With the amount of emphasis that is placed on CBD, it may be surprising to learn that the raw hemp plant contains very little CBD. Instead, it contains an abundance of CBDa (the ratio is about 95% CBDa to 5% CBD at the highest.) 

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Through a process called decarboxylation, CBDa is heated to break down the acidic form. What is left is referred to as “activated” CBD (cannabinoids in their acidic form have been considered “inactive”.) CBDa also converts to CBD naturally by way of time and heat. 

We are familiar with CBD because of its therapeutic potential. In the past, CBD has been viewed as the more “important” cannabinoid and manufacturers have intentionally converted CBDa into CBD. Today, most CBD products are decarboxylated and contain little CBDa. 

CBDa: More Than Just the Precursor to CBD? 

Researchers are finding the “inactive” status of CBDa may not be entirely accurate. The compound provides its own set of benefits that are still being uncovered. 

As of now, there has been far less research on CBDa than CBD. So far, all studies are at the preclinical stage, meaning they are carried out on cell cultures or animal models. In preclinical studies, CBDa has been studied for the treatment of nausea, inflammation, and epilepsy. The results are significant enough that further research is being explored. 

Like CBD, CBDa is non-intoxicating. However, CBDa is used by the body differently than CBD. Studies suggest that CBDa may not interact with the endocannabinoid system; rather, CBDa affects other non-endocannabinoid receptors and enzymes. 

If you are interested in the specific benefits of CBDa, we suggest performing a quick Google search for the preclinical studies. As of now, FDA regulations prevent us from presenting the specifics regarding research. 

 

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Which is Better: CBD or CBDa? 

There is no one “best” cannabinoid; however, there are cannabinoids that have been more thoroughly studied. To determine which cannabinoids are best suited for your situation, we recommend researching the benefits of each. 

Oftentimes, it is a combination of cannabinoids that suit our bodies best. During what is known as the entourage effect, compounds such as cannabinoids and terpenes work with one another to produce an effect greater than the compound alone. It is suggested that taking CBD and CBDa together may provide more benefit than taking the compounds alone.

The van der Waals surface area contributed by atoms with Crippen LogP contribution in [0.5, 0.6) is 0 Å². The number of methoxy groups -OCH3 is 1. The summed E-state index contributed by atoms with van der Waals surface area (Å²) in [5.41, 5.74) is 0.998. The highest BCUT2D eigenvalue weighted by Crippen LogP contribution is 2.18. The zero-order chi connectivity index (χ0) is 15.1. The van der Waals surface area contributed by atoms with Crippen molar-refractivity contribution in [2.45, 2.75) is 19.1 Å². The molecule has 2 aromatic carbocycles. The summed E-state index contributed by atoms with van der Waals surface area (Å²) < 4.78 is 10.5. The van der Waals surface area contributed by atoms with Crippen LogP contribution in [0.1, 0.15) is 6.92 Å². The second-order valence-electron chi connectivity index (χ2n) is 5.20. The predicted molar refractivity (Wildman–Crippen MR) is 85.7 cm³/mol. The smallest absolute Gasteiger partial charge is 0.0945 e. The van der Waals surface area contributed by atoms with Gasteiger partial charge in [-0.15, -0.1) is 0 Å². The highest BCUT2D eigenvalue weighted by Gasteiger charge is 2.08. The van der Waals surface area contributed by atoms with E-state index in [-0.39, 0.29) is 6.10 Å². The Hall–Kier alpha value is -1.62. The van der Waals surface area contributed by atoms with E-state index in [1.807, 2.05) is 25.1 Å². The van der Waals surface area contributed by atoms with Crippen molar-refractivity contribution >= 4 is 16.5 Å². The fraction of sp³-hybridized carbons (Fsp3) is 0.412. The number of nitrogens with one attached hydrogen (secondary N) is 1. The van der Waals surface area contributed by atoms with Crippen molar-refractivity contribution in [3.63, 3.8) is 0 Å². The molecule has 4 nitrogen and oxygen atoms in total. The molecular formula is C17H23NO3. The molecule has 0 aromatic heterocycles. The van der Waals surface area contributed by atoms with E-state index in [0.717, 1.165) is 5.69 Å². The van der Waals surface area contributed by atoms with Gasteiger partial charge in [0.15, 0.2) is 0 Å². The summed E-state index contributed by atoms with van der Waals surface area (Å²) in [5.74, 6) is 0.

As of now, research is attentive to CBD and the market will reflect such. As more research is conducted on CBDa, we predict to see a greater emphasis on this cannabinoid. 

 

This article originally appeared on MadeByHemp.com

Healthy Hemp Pudding Recipe

Bring donuts to work and suddenly your co-workers will like you a little more.

Bring hemp oil pudding to work, and what do you get? A little confusion…but at least they’re snacking healthy.

I could talk about the healthiness of hemp all day long, but I never thought I’d be making a dessert with it. It’s truly the best of both worlds; delicious cacao and all the nutritional benefits of hemp seeds. The reason I was shocked by how sweet hemp oil pudding tastes is that, generally, hemp products have a very distinct taste to them.

What do hemp seeds taste like?

Have you tried hemp seeds? Speaking from embarrassing experience, get the shelled version for when you’re on the go, otherwise, you’ll have teeny brown shells plastered to your teeth.

If you have tried hemp seeds before, then you know what I’m talking about. They taste great, similar to sunflower seeds or more like an almond butter if you have the shelled version. They have this rich, nutty flavor that’s great in protein shakes, but you probably don’t think of dessert when nibbling on them.

You’ll have a new appreciation after following this recipe.

How healthy are hemp seeds?

You can add shelled hemp seeds to just about any food to add drastic nutritional value. The first thing I like to show people interested in hemp foods is the supplement facts on the back of a bag of hemp seeds. The protein, omega-3, omega-6, vitamin, and mineral count blows all unsuspecting guests away.

Just look at the image below.

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To list just a few, this little grab bag has the following quantities in every 5 Tablespoons:

  • 18g fat
  • 15g dietary fiber
  • 13g protein
  • 50% magnesium
  • 6% calcium
  • 35% iron
  • 20% zinc

Now, let’s look at the ingredient list: organic hemp seed and sea salt. There’s just something so fulfilling about knowing you’re eating actual food, not something manufactured to…let’s face it, resemble food.

The nutritional perks of hemp seeds come right from the hemp plant, nothing artificially added.

That’s great, now how do I make hemp pudding?

Okay, let’s get virtual cooking!

This is what you’ll need:

  • 2/3 cup of pitted dates
  • ½ cup of water
  • 2/3 cup of ice
  • 1 cup of hemp seeds (we recommend shelled seeds)
  • 1/8 cup of cacao powder
  • A pinch of vanilla bean powder
  • Optionally, you can add some berries of your choice to throw on top when you’re done.